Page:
By Tory Newmyer
February 10, 2017

The mouth that delivered Donald Trump to the White House threatens to undo his early presidency. Trump saw the defining push of his opening days in office — the travel ban that’s touched off protests in major cities and challenges by an array of corporate interests — iced Thursday night by a three-judge panel on the Ninth Circuit Court of Appeals. Some strategic blunders by Trump’s team helped seal the defeat. But the court’s unanimous decision also relied in part on the argument by the Washington state attorney general that the ban violated the Constitution’s prohibition on religious discrimination. The judges cited “numerous statements by the President about his intent to implement a ‘Muslim ban’” as endangering the administration’s case. That is, despite the Trump White House’s insistence after the fact that the ban didn’t intend to contemplate the religion of those it would exclude, the president’s own prior public statements undermined the claim. It’s not clear yet what tack the administration will take next, but the case looks likely to land at the Supreme Court soon.

The damage wrought by the ongoing legal fight isn’t limited to Trump’s immigration policy. It spills over in ways both seen and unseen into the rest of his agenda, including the tax and regulatory overhauls pined for by Congressional Republicans and corporate interests alike. For one thing, there’s the way seemingly unrelated items on a president’s to-do list in fact form a daisy chain, with wins begetting wins, and losses begetting losses. Already, Trump’s opposition tastes blood. See, for example, the mess confronting Utah Rep. Jason Chaffetz Thursday night at a packed town hall event back in his district. The president has galvanized the left’s grassroots, and Republican lawmakers are feeling that heat where they live — a dynamic that will make dicey votes in Congress even more difficult as the year unfolds. (President Obama experienced his own version of this: Congressional Democrats started getting shouted down by rowdy town-hall crowds in early summer 2009 over their support for a cap-and-trade climate bill, and that popular anger then fueled the resistance to his healthcare reform push that ultimately helped Republicans recapture the House in the 2010 midterms.)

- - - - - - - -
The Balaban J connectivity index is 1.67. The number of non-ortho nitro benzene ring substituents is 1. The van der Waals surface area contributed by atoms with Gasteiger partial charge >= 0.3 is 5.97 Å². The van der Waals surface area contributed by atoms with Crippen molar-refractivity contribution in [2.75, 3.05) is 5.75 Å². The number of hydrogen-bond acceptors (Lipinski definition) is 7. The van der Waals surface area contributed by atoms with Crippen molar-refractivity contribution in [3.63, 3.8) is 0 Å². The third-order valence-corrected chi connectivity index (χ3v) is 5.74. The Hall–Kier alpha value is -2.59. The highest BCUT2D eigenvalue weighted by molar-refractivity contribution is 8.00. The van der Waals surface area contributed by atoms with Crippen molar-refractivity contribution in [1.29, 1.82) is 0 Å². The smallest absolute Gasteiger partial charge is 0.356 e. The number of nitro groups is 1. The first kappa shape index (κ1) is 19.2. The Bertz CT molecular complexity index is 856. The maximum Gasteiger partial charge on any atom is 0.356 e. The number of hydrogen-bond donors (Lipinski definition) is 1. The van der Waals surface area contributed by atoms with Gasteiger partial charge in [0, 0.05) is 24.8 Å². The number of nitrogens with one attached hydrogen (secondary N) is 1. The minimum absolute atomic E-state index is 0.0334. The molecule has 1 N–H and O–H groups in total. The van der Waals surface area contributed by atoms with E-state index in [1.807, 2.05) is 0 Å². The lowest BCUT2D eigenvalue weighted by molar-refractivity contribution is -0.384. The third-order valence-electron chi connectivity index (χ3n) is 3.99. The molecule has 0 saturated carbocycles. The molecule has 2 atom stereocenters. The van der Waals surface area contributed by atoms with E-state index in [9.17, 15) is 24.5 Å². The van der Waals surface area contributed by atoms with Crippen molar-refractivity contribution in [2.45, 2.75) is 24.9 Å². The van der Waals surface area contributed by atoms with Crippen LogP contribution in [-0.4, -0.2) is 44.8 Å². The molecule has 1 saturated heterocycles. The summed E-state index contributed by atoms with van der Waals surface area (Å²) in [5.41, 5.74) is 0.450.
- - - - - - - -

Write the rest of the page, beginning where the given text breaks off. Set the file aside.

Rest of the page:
And then there’s the issue of bandwidth. With a still-skeletal staff in the administration, there’s only so much the actual humans populating Trump’s top ranks can focus on at any given time. The longer his team remains tangled in the legal and political fight over the executive order, the less energy they can devote to pursuing their common interests with the Hill GOP and the business community. Trump on Thursday promised to deliver a “phenomenal” tax reform plan within the next few weeks — an announcement that came with no details and appeared to surprise his own team. It’s possible that the economic brains he’s got on hand could begin that work (though he’s yet to name an assistant Treasury secretary for tax policy, among roughly two dozen other empty posts in that department). But the tax-writing committees in Congress will need to get through the work of repealing and replacing the Affordable Care Act before they can turn to the tax code, suggesting, under the rosiest scenario, a late-spring start.

Trump remains the president, but his credibility is perishable. The markets are already reflecting that nuance: Nordstrom stock barely flinched when he attacked the retailer Wednesday for dropping his daughter Ivanka’s clothing line. Yet on Thursday, the Bloomberg U.S. airline index jumped 2.5% after Trump pledged in a meeting with industry leaders to cut “burdensome regulations” and to invest in updating the nation’s air-traffic control system. The more he talks without delivering, the less key constituencies from the Hill to Wall Street to C-suites will listen.

Tory Newmyer
@torynewmyer
tory_newmyer@fortune.com

Must Reads

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Number of the day

$21.6 billion

The estimated cost of constructing President Trump’s Mexican border wall, according to an internal report by the Homeland Security Department obtained by Reuters. That puts the price tag for the project well above the $12 billion that Trump said it would cost on the campaign trail. The report estimates the wall — which in fact would be a series of walls and fences — would take more than three years to complete.


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